What is right about the Canadian health care system?

Milbank Q. 1999;77(3):393-9, 276. doi: 10.1111/1468-0009.00141.

Abstract

Canadians tend to dwell on problems in their health care system, looking to the United States for magical fixes. Evidence on comparative system performance, which rarely surfaces in public debate, indicates that Canadians are healthier, not only because the social environment is more benign, but also because health care is allocated by need rather than ability to pay. Expenditures are much lower, but Canadians receive equivalent care because their system is more efficient. Although Canadian "waiting lists" are highly publicized, the United States avoids the issue by excluding those who cannot pay. Why, then, do American notions keep pushing north? All expenditures are someone's income. There is a great deal of money to be made by wrecking Canadian Medicare.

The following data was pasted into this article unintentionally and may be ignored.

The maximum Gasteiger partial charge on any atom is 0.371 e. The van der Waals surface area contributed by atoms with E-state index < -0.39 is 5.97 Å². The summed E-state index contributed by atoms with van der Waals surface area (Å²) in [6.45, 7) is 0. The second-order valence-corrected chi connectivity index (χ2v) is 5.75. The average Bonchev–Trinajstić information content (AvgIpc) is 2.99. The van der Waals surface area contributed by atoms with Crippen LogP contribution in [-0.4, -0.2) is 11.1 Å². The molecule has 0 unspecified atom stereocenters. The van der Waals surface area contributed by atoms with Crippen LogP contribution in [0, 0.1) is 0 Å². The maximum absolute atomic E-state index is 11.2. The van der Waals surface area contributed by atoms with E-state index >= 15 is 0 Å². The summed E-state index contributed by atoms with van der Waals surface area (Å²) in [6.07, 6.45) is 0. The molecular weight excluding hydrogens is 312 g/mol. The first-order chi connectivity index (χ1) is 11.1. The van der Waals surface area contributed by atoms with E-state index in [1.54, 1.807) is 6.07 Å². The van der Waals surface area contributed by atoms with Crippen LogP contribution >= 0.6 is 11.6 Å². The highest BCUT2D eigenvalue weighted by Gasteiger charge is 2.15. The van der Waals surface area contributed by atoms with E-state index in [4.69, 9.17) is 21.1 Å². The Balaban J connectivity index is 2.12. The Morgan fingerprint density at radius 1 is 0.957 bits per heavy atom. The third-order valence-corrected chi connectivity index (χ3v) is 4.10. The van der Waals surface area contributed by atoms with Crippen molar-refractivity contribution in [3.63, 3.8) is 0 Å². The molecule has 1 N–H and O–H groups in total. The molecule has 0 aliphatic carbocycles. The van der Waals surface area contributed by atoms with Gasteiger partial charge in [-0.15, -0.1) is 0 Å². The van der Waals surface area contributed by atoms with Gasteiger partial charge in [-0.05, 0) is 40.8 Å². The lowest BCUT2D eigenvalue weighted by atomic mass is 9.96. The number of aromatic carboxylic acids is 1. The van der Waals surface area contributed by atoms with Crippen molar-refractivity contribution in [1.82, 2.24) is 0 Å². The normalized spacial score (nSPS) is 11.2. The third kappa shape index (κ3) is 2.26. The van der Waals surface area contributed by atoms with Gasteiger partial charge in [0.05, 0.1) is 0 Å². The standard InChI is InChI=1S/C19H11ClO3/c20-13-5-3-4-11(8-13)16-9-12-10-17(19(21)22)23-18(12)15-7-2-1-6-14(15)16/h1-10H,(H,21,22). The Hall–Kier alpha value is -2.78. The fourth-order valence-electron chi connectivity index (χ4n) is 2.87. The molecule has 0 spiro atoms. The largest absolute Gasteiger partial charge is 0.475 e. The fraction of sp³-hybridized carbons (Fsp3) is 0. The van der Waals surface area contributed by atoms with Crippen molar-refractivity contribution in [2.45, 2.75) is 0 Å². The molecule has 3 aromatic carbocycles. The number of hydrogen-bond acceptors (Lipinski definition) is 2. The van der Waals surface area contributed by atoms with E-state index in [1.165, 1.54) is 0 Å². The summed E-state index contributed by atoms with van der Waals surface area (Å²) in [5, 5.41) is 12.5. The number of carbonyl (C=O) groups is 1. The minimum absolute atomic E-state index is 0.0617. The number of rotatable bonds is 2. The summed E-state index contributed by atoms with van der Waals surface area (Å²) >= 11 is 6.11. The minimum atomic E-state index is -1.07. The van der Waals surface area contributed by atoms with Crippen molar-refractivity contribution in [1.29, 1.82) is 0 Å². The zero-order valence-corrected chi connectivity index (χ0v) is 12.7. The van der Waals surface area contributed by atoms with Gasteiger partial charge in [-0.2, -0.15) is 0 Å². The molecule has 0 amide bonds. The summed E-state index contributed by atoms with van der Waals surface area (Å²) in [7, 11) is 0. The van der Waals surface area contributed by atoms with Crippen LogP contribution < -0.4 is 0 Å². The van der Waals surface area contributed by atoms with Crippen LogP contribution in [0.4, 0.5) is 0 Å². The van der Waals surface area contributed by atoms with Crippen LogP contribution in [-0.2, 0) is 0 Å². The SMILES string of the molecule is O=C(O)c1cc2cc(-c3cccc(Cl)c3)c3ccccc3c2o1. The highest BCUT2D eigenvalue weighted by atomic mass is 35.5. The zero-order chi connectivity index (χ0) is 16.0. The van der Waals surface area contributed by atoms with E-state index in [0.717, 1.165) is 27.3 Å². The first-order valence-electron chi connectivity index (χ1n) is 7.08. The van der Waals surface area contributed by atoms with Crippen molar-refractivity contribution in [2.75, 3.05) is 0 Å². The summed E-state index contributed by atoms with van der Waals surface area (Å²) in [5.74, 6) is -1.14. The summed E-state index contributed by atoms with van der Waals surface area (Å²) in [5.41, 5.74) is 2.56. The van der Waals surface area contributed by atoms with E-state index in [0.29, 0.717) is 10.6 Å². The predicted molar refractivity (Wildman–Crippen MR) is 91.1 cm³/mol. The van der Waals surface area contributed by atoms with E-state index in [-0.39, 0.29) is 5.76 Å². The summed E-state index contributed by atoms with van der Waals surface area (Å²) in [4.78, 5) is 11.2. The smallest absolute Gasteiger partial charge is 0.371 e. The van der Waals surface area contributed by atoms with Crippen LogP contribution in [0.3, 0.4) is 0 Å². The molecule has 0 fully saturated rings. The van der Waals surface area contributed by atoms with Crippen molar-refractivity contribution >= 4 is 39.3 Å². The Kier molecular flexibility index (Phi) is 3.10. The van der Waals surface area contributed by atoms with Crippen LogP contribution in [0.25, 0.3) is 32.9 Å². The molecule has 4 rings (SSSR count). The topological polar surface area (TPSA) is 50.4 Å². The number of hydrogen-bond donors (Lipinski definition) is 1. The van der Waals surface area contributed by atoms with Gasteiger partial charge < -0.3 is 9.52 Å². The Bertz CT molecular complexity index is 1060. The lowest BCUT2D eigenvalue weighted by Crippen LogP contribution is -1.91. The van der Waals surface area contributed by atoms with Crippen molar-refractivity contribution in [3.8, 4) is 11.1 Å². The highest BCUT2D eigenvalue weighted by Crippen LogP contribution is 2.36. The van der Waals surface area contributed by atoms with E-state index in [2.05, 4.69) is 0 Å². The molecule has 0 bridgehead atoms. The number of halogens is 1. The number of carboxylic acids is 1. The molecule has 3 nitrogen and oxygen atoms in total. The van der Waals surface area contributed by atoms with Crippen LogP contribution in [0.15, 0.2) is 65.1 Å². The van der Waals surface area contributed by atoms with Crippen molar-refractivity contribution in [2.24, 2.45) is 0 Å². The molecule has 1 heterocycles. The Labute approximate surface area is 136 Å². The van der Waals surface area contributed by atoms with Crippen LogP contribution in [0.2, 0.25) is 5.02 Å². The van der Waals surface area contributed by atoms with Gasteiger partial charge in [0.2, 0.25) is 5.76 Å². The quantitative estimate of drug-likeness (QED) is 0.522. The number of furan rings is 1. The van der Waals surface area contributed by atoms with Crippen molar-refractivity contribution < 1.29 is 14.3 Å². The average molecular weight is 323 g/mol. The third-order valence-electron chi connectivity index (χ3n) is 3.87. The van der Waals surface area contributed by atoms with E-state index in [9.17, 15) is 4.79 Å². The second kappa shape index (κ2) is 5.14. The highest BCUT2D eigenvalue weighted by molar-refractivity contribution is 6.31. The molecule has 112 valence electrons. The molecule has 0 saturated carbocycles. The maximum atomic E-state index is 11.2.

MeSH terms

  • Canada
  • Delivery of Health Care* / economics
  • Humans
  • National Health Programs* / economics
  • United States
  • Waiting Lists